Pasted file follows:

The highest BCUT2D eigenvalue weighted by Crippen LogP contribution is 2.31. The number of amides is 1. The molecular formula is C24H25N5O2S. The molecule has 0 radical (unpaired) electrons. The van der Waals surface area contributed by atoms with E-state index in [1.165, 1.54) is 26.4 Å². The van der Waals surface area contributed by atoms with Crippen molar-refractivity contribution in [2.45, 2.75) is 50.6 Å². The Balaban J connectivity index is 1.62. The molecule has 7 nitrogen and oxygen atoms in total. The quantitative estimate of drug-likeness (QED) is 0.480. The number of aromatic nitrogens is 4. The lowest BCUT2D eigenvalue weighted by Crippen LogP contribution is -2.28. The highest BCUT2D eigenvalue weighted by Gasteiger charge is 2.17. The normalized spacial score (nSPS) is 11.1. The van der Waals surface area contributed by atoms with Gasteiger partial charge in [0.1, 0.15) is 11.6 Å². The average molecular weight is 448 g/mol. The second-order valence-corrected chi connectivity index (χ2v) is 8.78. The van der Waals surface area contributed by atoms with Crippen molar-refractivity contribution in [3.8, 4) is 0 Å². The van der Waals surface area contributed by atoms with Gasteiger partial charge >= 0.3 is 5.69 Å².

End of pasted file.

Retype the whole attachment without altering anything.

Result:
The highest BCUT2D eigenvalue weighted by Crippen LogP contribution is 2.31. The number of amides is 1. The molecular formula is C24H25N5O2S. The molecule has 0 radical (unpaired) electrons. The van der Waals surface area contributed by atoms with E-state index in [1.165, 1.54) is 26.4 Å². The van der Waals surface area contributed by atoms with Crippen molar-refractivity contribution in [2.45, 2.75) is 50.6 Å². The Balaban J connectivity index is 1.62. The molecule has 7 nitrogen and oxygen atoms in total. The quantitative estimate of drug-likeness (QED) is 0.480. The number of aromatic nitrogens is 4. The lowest BCUT2D eigenvalue weighted by Crippen LogP contribution is -2.28. The highest BCUT2D eigenvalue weighted by Gasteiger charge is 2.17. The normalized spacial score (nSPS) is 11.1. The van der Waals surface area contributed by atoms with Gasteiger partial charge in [0.1, 0.15) is 11.6 Å². The average molecular weight is 448 g/mol. The second-order valence-corrected chi connectivity index (χ2v) is 8.78. The van der Waals surface area contributed by atoms with Crippen molar-refractivity contribution in [3.8, 4) is 0 Å². The van der Waals surface area contributed by atoms with Gasteiger partial charge >= 0.3 is 5.69 Å².